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A team of astronomers were able to actually take a look into the past with the help of NASA’s Hubble Space Telescope – which spotted dwarf galaxies that came into existence about one billion years after the Big Bang.
Hubble Space Telescope found more than 250 dwarf galaxies that are almost as old as the Universe itself, having existed less than one billion years after the Big Bang took place.
“The light from these galaxies took over 12 billion years to reach the telescope, allowing the astronomers to look back in time when the universe was still very young,” researchers at Hubble said.
According to the astronomers, the light coming from these dwarf galaxies may have had an important role in the Epoch of Reionization, one of the most mysterious periods in the existence of the universe. Shortly after the Big Bang, the universe was filled with scattered particles of electrons, protons, and neutrons.
As the universe started cooling, ionized atoms of hydrogen (and helium) formed as protons and neutrons combined. The ionized atoms of hydrogen and helium turned the electrons into neutral atoms, allowing the light to travel freely through the universe which was no longer opaque.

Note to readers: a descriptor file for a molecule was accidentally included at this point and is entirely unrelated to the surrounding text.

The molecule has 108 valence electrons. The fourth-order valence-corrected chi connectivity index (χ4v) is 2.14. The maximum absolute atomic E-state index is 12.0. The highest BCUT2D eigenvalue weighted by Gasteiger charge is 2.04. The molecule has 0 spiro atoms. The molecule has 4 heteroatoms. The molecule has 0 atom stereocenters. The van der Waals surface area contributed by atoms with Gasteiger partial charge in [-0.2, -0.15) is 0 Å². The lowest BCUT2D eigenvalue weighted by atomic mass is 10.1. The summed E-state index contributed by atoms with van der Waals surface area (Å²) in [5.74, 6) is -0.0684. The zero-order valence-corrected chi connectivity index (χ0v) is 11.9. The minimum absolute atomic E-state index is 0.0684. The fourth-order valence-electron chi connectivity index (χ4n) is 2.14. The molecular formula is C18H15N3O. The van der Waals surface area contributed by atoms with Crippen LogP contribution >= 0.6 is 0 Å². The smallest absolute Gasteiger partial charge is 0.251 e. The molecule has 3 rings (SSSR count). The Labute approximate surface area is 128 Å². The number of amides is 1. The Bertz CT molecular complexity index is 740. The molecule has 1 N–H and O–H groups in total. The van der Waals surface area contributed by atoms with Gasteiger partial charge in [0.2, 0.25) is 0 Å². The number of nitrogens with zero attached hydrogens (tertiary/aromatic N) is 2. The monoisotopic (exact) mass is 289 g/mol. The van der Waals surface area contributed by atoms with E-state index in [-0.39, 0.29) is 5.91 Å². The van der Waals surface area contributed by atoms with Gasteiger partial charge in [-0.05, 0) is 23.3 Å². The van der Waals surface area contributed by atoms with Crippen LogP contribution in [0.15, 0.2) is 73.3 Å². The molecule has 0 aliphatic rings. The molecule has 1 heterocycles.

Johan Richard, an assistant astronomer at Centre for Astrophysics Research de Lyon (CRAL), Observatoire, France, said that these are the faintest galaxies that have even been seen in the Hubble observations.
Scientists agree on the fact that these newly discovered dwarf galaxies had a role in preserving the ‘transparency’ of the universe, and gave clues as to when the Epoch of Reionization occurred: about 700 million years after the Big Bang, the scientists said.
For 25 years now, the Hubble Space Telescope has been providing significant information about the universe. Mario Livio, an internationally known astrophysicist at the Space Telescope Science Institute, stated that Hubble is possibly the most flourishing experiments in the scientific field.
Hakim Atek of the Ecole Polytechnique Fédérale de Lausanne, Switzerland, led the team that discovered the dwarf galaxies. Using the high quality images captured by Hubble, the scientists will be able to further study some of the first generation galaxies of the universe.
Image Source: dailygalaxy